SpaceX is planning to launch a Falcon 9 rocket from Space Launch Complex 40 at Cape Canaveral at 23:07 UTC on 2022-10-06 to place two Intelsat communication satellites, Galaxy 33 and Galaxy 34, into geostationary transfer orbit for eventual service in the 129° and 133° West geostationary slots to provide C-band broadcast television service to North America.
The Falcon 9 booster, B1060, will be making its fourteenth flight after a turnaround of 111 days since its last mission and will land on an offshore drone ship. If successful in landing, it will join B1058 as the fleet leader with 14 launches and landings.
Weather is forecast as 90% favourable for launch. There is a 67 minute launch window for this date.
Here is a pre-flight preview from Everyday Astronaut.
The countdown was cut-off at around 30 seconds before launch for an unspecified reason. Although there was a 67 minute launch window, apparently whatever caused the cut-off was such that they didn’t think they could recycle for a launch later in the window and the Webcast ended a few minutes later.
The next launch opportunity will be to-morrow, 2022-10-07 in a 69 minute launch window opening at 23:06 UTC.
Update: The launch has been slipped another day. The new 70 minute launch window opens at 23:05 UTC on 2022-10-08.
The launch has been re-scheduled for 2022-10-07 at 23:06 UTC in a 69 minute launch window. Here is a Webcast player for this launch attempt.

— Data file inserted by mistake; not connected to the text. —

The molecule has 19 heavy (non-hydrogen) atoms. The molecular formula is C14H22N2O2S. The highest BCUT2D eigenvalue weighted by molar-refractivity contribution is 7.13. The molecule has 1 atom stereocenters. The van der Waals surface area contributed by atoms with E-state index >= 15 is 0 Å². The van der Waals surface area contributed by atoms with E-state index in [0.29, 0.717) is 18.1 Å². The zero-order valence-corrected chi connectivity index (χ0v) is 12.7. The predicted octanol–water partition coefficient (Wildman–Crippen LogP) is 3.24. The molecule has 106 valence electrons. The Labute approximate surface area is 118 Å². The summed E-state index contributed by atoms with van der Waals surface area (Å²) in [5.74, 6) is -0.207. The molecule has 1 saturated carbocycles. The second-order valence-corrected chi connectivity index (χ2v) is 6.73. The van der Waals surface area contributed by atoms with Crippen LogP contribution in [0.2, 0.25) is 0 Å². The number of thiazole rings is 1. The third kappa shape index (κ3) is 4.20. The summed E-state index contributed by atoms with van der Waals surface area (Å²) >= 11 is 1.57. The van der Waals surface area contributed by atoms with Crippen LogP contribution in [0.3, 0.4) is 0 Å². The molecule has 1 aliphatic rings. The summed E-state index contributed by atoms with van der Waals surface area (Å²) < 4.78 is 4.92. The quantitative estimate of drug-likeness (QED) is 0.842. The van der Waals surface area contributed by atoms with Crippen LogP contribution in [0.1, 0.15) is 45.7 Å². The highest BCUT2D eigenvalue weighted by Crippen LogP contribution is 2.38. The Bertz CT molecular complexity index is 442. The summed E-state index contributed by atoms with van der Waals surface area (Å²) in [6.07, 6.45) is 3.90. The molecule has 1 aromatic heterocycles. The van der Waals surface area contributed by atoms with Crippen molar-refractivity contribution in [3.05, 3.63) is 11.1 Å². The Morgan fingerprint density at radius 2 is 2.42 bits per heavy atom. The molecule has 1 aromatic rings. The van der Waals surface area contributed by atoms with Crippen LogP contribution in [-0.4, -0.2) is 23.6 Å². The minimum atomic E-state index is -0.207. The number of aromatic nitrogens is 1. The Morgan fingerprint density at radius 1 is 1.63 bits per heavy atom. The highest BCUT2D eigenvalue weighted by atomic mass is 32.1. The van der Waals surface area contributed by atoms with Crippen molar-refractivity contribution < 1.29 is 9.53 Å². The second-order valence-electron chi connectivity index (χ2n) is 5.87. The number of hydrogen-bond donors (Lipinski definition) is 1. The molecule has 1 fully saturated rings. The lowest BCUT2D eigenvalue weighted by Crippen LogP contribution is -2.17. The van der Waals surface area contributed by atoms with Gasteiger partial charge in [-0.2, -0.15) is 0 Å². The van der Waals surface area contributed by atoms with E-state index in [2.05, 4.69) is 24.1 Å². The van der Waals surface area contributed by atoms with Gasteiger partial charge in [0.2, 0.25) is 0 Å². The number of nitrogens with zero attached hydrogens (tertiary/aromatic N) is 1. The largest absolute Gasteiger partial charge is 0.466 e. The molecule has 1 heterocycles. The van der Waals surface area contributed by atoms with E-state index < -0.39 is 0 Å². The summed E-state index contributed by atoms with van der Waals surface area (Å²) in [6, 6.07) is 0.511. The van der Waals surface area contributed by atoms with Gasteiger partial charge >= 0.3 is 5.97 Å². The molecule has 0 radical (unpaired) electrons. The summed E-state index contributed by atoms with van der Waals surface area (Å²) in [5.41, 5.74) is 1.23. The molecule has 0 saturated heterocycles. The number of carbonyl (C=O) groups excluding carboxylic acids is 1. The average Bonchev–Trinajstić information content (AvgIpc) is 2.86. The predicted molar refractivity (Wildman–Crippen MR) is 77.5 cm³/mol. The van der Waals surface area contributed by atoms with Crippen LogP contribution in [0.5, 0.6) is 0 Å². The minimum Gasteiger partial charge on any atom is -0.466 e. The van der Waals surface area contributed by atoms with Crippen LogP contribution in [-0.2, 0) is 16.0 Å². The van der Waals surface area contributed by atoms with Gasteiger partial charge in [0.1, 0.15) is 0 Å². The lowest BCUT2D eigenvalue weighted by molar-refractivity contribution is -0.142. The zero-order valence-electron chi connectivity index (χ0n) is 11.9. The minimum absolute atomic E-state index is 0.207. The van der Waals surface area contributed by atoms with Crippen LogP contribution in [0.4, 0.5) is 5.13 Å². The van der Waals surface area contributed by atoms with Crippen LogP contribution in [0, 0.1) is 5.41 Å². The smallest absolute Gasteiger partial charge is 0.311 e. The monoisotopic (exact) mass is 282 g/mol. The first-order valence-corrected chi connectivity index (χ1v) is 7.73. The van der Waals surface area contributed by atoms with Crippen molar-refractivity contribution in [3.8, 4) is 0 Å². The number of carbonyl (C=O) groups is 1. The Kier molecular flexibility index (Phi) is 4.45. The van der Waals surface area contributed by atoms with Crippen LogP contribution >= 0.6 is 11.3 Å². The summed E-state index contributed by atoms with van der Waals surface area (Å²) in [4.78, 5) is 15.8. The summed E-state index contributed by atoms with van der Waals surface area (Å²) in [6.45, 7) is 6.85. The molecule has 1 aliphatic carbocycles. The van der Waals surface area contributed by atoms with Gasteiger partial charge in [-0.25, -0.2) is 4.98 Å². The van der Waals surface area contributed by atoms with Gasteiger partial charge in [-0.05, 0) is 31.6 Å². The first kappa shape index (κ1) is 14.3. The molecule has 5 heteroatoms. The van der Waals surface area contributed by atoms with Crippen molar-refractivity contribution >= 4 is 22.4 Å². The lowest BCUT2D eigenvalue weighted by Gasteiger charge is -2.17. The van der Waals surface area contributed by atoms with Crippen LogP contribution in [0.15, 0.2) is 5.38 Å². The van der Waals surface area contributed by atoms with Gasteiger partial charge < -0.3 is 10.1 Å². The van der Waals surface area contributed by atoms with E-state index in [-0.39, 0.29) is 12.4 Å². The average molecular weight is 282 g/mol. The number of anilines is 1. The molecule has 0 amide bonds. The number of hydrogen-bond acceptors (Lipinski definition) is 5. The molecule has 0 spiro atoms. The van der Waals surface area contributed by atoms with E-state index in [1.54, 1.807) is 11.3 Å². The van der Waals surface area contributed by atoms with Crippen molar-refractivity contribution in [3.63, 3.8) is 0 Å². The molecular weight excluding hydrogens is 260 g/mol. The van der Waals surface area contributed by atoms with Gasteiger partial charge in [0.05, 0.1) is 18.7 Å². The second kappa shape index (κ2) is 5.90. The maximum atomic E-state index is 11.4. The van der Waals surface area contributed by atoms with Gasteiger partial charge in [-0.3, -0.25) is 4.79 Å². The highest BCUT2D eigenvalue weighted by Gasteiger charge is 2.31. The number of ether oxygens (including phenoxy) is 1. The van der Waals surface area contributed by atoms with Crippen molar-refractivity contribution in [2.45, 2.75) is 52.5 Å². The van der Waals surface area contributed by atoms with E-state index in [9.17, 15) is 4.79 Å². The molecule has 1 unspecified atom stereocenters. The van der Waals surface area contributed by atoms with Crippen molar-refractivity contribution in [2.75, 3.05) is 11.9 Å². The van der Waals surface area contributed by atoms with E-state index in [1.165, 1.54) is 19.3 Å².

The launch, payload deployment, and booster landing were completely successful. I have cued the replay video to start one minute before liftoff.
This was one of those dusk launches where the rocket flies into sunlight as it rises above the Earth, illuminating the exhaust plume from its engines. Starting at 18:53 in the video, you can see a shot from the drone ship waiting for the first stage to return that shows a view back to the launch site toward the west with the plume from the second stage ascending into the sky. Later, at the landing at 22:20, you can see that the plume is dispersing as the second stage has passed out of the frame at the top.
Deployment of the Galaxy 33 satellite is at 46:40 and Galaxy 34 at 52:00.
Michael Seeley of WeReportSpace.com caught the Falcon 9 carrying Intelsat 33 and 34 as it flew in front of the almost-full Moon on its way to orbit.
Note how the shock waves from the engine plume propagating through the atmosphere cause “spikes” to appear on the south limb of the Moon.
SpaceX have released the full time-lapse video of the Galaxy 33/34 launch taken from the drone ship. The second stage plume is amazing, and you can clearly see the first stage’s re-entry burn before it appears to land.
This is from six years ago, but I saw it today for the first time: a 360° view of a Falcon 9 landing from the drone ship. Use your mouse, click, hold, and drag to “look up” to see the booster coming down, then follow it to landing.
I especially like the Giant Sky Cobra hooding up.